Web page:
Gift ideas

  • 3 pack of magnetic phone micro USB chargers for $15 – Link
  • Grow lighting for plants – Link
  • Alexis enabled kindle for $30 – Link
  • Laser projected keyboard controller for $30 – Link
  • Renaissance festival shirt $30 – Link
  • Laser projected mouse controller for $70 – Link
  • LeapMotion programming kit for $80 – Link
  • Neonode TouchBar – Touchscreen Capabilities for $70 – Link
  • Tobii eyeX – eye tracking for a mouse for  $70 – Link
  • Echo dot – Link

For stocking stuffers

  • NFC ID ring for $4 – Link
  • Cane handle, decorative – Link
  • NFC id rings for $18 – Link (size 9?)
  • Costume pieces:  99cents ring, $4 cross
  • Pacific Rim $9 – Link
  • Live, Die, Repeat $9 – Link
  • John Wick – $14 or $6 dvd – Link
  • No candy please.  Nor super sugary stuff.
  • Packets or jar of standard swiss mix (no marshmellow) are ok

Get J an army stocking – Link


Notes on Xpath / XML with css

Xpath adventures!

I was using a chunk of code that I found to be rather brittle for testing Xpath with Capybara in a ruby on rails integration test.  Originally I was just calling click_link on the first link within the .body tag.

The problem is that’s really brittle.  Any other links put in there before that will mess up the process.  Also, if I make that page a partial so I can reuse that particular list on other pages, then my test is broken.

So my practice now is to add a class or div to the top of all partials or pages even if I have the body & nothing else is in that page.

An example:

The partial _campaign.html.haml would have a .campaigns at the top wrapping it.  Then my html/css parsing with Xpath would be `.campaigns` to get into the section of the list I want to affect.

For my purposes that’s enough.  If you want to go deeper though – as you have more elements inside & need to be selective, then you would add more path hierarchy … .campaigns/.list-group/.list-group-item[1] … with the last [1] being select the first item in the list group.

Xpath best practices is to not stack too many or any nested items so they use within.  Still, probably best to only use two within‘s one to grab the first unique class/div name & the next to grab the last div or element before running the method against the result.

  • Instead the previous campaigns example, using the within would be combined with something else….
within('.campaigns') do

Also, as a bonus I had to figure out the calls for using spaces in the names/titles.  There are two methods I like.

  • Exact matching with “multiple class selectors”… .something/.something_else – Link.
  • Matching Xpath to just search a string for a partial match with the xml/css  – Link.  I would still scope the search/match pattern (2nd method) by using a .within anyways as the whole point is avoiding brittle tests.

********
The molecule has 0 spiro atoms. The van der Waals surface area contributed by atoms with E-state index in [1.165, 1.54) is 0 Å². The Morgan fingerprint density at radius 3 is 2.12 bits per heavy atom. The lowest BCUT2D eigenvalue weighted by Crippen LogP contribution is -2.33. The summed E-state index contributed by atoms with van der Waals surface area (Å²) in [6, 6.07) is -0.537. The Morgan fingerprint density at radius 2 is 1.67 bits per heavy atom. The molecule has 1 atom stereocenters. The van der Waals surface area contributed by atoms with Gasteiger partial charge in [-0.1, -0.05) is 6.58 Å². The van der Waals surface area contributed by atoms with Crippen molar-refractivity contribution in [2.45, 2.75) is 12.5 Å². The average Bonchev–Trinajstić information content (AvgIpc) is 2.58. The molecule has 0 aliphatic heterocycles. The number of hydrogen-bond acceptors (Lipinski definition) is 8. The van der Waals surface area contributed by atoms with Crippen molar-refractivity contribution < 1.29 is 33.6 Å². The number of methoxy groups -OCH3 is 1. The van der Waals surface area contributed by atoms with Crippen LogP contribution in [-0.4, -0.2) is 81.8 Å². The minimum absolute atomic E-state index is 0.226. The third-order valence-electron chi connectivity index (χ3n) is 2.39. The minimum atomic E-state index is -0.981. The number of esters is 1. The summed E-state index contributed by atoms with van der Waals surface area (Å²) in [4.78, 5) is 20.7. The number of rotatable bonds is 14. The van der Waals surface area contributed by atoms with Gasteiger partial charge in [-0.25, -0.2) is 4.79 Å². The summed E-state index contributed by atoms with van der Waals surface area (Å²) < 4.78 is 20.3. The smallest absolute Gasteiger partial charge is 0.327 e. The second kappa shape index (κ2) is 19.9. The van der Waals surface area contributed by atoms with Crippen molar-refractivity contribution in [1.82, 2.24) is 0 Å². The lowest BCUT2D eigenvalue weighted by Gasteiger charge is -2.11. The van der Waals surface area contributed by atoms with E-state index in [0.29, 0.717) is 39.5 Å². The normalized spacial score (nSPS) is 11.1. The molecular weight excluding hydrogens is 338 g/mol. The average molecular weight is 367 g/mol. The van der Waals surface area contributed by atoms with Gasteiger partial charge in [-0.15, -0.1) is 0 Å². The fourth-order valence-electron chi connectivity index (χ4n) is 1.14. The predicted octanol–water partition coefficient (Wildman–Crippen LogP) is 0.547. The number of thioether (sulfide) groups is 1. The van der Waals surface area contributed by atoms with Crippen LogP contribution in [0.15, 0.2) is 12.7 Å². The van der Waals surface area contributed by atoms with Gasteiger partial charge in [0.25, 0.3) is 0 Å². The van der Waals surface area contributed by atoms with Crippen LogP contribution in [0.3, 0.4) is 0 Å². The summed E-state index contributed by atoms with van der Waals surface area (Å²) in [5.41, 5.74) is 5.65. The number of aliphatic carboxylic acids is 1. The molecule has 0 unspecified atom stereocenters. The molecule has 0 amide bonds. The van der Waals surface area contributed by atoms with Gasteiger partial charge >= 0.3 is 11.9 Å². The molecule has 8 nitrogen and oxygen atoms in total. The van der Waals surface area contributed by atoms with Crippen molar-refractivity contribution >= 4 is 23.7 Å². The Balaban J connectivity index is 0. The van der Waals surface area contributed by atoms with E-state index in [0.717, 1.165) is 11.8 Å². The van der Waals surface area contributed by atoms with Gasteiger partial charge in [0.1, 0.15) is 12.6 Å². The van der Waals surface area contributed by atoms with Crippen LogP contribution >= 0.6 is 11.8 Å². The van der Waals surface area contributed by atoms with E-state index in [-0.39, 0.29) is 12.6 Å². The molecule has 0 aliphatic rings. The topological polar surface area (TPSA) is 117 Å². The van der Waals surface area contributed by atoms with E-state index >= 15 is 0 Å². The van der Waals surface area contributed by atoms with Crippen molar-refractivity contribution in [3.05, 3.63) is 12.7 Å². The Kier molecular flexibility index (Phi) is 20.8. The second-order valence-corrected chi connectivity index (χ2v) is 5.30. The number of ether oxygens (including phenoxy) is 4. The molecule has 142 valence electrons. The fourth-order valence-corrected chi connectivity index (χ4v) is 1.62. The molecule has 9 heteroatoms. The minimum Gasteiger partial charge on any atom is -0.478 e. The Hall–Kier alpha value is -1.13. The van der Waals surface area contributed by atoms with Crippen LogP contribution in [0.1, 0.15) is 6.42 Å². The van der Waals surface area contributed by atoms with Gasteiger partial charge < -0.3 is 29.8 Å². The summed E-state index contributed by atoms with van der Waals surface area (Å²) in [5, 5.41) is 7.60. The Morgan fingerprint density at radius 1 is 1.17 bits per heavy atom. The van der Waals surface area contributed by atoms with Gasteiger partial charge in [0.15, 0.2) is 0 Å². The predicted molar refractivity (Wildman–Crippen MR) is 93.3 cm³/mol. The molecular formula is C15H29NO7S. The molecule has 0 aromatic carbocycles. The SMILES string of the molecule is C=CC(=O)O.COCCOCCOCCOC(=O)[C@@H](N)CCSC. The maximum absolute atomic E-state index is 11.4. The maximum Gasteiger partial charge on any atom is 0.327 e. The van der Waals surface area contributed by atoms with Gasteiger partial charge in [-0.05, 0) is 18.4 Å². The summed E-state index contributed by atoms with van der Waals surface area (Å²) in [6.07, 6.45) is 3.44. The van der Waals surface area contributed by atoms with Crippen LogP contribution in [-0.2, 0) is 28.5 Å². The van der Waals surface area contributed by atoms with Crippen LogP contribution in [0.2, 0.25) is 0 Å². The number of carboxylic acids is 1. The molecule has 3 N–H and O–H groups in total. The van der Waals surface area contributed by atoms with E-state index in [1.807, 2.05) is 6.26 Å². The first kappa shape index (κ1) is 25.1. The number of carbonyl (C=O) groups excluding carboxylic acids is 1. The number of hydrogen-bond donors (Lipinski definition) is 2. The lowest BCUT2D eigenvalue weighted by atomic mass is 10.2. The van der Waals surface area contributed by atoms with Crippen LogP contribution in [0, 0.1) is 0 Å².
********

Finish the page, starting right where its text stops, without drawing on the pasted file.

Finding the class based on an object instance of the object in Rails with Constantize

Trying to write a rails method to count the rows in a table.

The twist:  I want to do it in such a way that I can call the method from any object and it will automatically determine the name of the table to count the rows from.

Basic outline of the flow … I want to use Rails Way to identify the table & count the resulting table name’s rows.


To do so I need the name of the model.  As my test object, I cleverly naming it anObject

2.3.1 :040 > anObject = Player.first
 Player Load (2.4ms) SELECT "players".* FROM "players" ORDER BY "players"."id" ASC LIMIT $1 [["LIMIT", 1]]
 => #<Player id: 1, screenname: "Serena Mitchell I", motto: "Wyaaaaaa.", country_id: nil, created_at: "2017-09-01 12:52:27", updated_at: "2017-09-01 12:52:27">

Rails has several definitions which hold that information in various states.  I chose to use .class …

2.3.1 :043 > anObject.class
 => Player(id: integer, screenname: string, motto: string, country_id: integer, created_at: datetime, updated_at: datetime)

When we look at this, it’s more information than we need.    The Rails Way is to call the .name method out of the class method …

2.3.1 :046 >
 => "Player"

As a bonus .name gives us access to .constantize which is the goal.

2.3.1 :048 >
 => Player(id: integer, screenname: string, motto: string, country_id: integer, created_at: datetime, updated_at: datetime)

Now we can put .constantize to search all the Rails app’s constants …

2.3.1 :050 >
 => Player(id: integer, screenname: string, motto: string, country_id: integer, created_at: datetime, updated_at: datetime)

… which when proceeded by the will give the activerecord model as an object which we can then .count against …

2.3.1 :052 >
 (0.8ms) SELECT COUNT(*) FROM "players"
 => 46

At this point should net us what we need, so I wrap it in a method for easy reuse …

#  gets name of constant to get a count of model
def row_count(ar_object)

This of course isn’t perfect, if ever you had an conflict in the naming scheme, scope issues or an orphaned object from the inheritance tree, the .constantize search up the object inheritance tree would fail even though your object exists.

Note there is another way, that if you are only doing ActiveRecord objects works too … Link.  My example is slightly more generic example as you can use it to find other types of objectives – though you can’t use the count method with most of them.

The reason you would use it, is that it’s more self documenting, thus more in line with the Rails Way ….

# is basically the same as for this purpose

My studies from other authors which I found helpful, in no particular order …

  • Failure points & discussions for constantize – Link
  • Implementing in a custom module from Stackoverflow – Link
  • Implementing the constantize lookup in depth & use – Link
  • Safelty constantize in forms, aka don’t – Link
  • Metaprogramming & testing with constantize – Link